Two figurines examining a stock market graph

A Singaporean’s guide to buying stocks

Stocks are an essential part of any retirement plan, and there are two reasons for this:

  • Cash usually fails to keep up with inflation. Keeping all of your retirement savings in bank deposit is little better than stashing it away under your pillow.
  • Globally, stock’s investment returns outperform bonds over the long-term.

So, if you aim to build up a significant retirement nest egg that takes the financial pressure off your children, get on with the task of investing in shares now. With this guide, you’ll find it less overwhelming than it seems.


Step 1: Get familiar with your investment trading platform

The investment trading platform you choose will have an impact on your investment experience. It allows you to execute trades, and typically offers a range of related services such as stocks research, safe-keeping of your shares if you are not using the Central Depository (CDP); and trade settlement.

A high quality investment trading platform has these characteristics:

  • Fees and charges are reasonable for the service that you get;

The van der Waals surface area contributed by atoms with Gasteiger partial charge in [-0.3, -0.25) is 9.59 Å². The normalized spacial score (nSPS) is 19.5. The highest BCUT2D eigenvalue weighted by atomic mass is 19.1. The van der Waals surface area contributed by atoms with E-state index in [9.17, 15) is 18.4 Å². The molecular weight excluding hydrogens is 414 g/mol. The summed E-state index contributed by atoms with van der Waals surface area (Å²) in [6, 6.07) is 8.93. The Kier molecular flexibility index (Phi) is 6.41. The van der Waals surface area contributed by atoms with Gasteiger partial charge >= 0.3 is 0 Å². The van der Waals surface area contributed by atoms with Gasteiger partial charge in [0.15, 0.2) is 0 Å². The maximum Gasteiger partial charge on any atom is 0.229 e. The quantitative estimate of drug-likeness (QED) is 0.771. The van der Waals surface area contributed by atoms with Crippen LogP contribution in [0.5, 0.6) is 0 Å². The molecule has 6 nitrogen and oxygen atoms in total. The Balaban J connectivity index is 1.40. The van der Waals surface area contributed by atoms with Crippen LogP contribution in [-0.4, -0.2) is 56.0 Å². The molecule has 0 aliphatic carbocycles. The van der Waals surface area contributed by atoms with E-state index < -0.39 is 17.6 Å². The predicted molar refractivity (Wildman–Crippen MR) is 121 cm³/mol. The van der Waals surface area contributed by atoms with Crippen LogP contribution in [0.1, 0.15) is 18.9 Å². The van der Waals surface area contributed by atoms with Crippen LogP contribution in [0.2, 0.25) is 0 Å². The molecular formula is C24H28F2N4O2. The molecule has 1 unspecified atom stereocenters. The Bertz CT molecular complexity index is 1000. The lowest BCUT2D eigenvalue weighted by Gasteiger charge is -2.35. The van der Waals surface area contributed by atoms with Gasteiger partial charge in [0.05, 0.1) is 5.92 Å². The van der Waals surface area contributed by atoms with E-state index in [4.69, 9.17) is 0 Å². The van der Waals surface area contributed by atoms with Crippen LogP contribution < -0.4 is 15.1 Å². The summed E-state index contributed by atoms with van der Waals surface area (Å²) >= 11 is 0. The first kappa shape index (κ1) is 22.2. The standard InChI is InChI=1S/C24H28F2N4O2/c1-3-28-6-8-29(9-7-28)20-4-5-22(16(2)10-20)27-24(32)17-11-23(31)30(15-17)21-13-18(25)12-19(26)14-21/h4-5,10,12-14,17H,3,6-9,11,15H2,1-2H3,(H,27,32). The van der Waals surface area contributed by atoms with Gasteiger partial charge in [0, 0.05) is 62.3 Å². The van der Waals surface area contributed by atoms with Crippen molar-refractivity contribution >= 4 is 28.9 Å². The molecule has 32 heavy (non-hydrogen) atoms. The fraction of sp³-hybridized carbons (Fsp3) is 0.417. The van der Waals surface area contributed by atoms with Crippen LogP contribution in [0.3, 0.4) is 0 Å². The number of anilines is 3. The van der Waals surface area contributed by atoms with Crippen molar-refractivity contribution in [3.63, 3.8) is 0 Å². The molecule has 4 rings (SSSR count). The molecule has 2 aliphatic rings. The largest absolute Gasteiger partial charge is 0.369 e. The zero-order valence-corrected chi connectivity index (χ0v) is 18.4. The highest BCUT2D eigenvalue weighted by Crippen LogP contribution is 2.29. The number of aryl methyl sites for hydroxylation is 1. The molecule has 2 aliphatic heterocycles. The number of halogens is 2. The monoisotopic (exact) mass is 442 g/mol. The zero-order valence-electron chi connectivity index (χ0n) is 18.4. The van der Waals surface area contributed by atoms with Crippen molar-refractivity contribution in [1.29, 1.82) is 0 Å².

• In addition to equities, you can buy and sell ETFs, REITs, structured products and bonds
  • Beyond Singapore, you can buy and sell stocks from other countries
  • It allows you to settle trades seamlessly through an accompanying multi-currency account feature
  • You get research on stocks and industries, at no extra cost
  • You get access to online tools to do your own stock analysis
  • It has been around for a long time, and has a good track record of handling their clients’ trades efficiently and honestly
  • It is backed by a reputable name with a strong credit rating.

POSB checklist

Note: ETFs refer to exchange-traded funds; REITs refer to real estate investment trusts.

Once you’ve made your choice, be sure to understand the system, the trade terminology and processes. That will allow you to make full use of the platform’s features. (If you’re trying to figure your way around a Vickers Online Account, watch this video or download this user guide.)

POSB online trading


Step 2: Pick somewhere to “store” your equities